“Write a poem using the PLEIADES FORM. . .Pick a ONE-WORD TITLE then write a SEVEN-LINE poem of SEVEN SYLLABLES whereby each line begins with the FIRST LETTER of your title.”


Glow  (July 2020)

A field of grass by an ugly gravel parking lot, transformed by sunlight. ©️Merril D. Smith 2020



comes, goes,

so it flows

to earth and sea,

flaming grassy meadows,

with photons streaming, gilds a tree.

Though shadows loom below, we let them be;

pretend we do not see the coming of the night,

but live, walk, talk—and love, the apogee

of our beings—humanity

with stardust traces glows

but faintly—see?

The flickers

dim. . .grow



This is a diatelle for Colleen’s Tanka Tuesday. This week she wrote:

“Let’s make this challenge truly a poet’s choice! Use any syllabic poetry form that you’d like. As long as there are syllables to count, you’re good to go! Be creative. If your form is something new, teach us how to write it. Have fun!”

I know she doesn’t normally do rhyming forms, but this is definitely syllabic, and I know Colleen likes shapes, so I hope this is OK. 😀 Mine can probably use some more work, but I’m posting it anyway.

I found the form, created by Bradley Vrooman, on Shadow Poetry.  

“The Diatelle is a fun, syllable counting form like the etheree with a twist. The syllable structure of the diatelle is as follows: 1/2/3/4/6/8/10/12/10/8/6/4/3/2/1, but unlike an ethere, has a set rhyme pattern of abbcbccaccbcbba. This poetry form may be written on any subject matter and looks best center aligned in a diamond shape.”

Maybe everyone does this, but if not, maybe it’s helpful to see. I made myself a template to keep track of syllable/lines and rhymes. I do this for many forms.

a1 Light

b2 comes, goes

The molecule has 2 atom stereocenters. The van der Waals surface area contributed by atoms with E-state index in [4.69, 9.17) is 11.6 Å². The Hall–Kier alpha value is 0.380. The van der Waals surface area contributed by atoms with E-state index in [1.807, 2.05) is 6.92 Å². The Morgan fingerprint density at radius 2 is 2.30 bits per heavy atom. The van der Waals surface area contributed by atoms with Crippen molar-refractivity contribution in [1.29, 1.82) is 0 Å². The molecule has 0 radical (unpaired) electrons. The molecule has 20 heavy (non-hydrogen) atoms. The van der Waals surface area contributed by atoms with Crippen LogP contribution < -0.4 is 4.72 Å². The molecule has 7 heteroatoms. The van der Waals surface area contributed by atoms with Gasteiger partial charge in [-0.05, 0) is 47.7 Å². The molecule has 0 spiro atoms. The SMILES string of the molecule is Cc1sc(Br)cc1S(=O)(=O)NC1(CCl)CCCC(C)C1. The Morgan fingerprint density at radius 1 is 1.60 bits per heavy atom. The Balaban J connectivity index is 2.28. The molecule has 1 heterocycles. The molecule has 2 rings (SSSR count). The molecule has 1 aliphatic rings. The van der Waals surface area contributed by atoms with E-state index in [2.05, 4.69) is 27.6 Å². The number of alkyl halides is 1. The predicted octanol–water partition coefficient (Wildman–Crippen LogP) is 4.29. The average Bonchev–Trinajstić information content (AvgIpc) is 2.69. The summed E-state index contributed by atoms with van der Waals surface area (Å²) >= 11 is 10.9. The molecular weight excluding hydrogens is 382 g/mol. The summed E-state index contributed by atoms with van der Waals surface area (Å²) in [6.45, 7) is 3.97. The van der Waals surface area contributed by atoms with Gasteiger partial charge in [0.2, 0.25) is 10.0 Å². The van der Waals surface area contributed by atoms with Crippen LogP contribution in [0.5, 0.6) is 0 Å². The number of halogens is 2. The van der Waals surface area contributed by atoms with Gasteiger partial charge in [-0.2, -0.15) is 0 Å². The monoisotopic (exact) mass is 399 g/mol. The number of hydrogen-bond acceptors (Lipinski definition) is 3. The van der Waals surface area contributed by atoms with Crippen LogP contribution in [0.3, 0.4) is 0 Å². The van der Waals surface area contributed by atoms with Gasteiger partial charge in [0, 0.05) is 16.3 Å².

b3 so it flows

c4 to earth and sea

b6 flaming grassy meadows–

c8 with photons streaming, gild a tree

c10 though shadows loom below, we let them be,

a12 pretend we do not see the coming of the night

c10 but live, walk, talk–and love, the apogee

c8 of our beings–humanity

b6 with stardust traces glows

c4 but faintly—see?

b3 The flickers

b2 dim, grow

a1 bright.

Moon Rising





the essence

of life, tumbling

down, cascading to

stillness, a pellucid

pool mirrors the sky above.

Clouds ripple in the lake and sky,

and bird shadows soar, black against white–

their calls echo, echo, echo, echo

until the sound fades into the gloaming

and fireflies dance about the shore.

Then come the night sounds and creatures

that fly, swim, flitter, twitter

with anticipation.

She is here, rising

from the water,





A double etheree for Colleen’s Tanka Tuesday challenge.



But, Still




and we dream

again. Circles

and cycles spinning

a planet round a star,

our bodies full of stardust,

so, we reach up bravely, and search

for answers, the hard problem of who,

why, and what we are–but still, flowers bloom


rise with cues of light and hope, a promise

of what was still is, even if we

are not. They will vanish also,

like dinosaurs and dodos,


romps through the ages,

blinks and heartaches–

but still, there’s

you, me,



Yesterday, I saw this crocus and some green shoots rising from the ground. It made me happy, even though we’re supposed to get snow today. I’ve noticed how the angle of the sun is different now, and how it lingers longer in the day.

This is a double etheree for Colleen’s Tanka Tuesday prompt, using synonyms for game and trouble.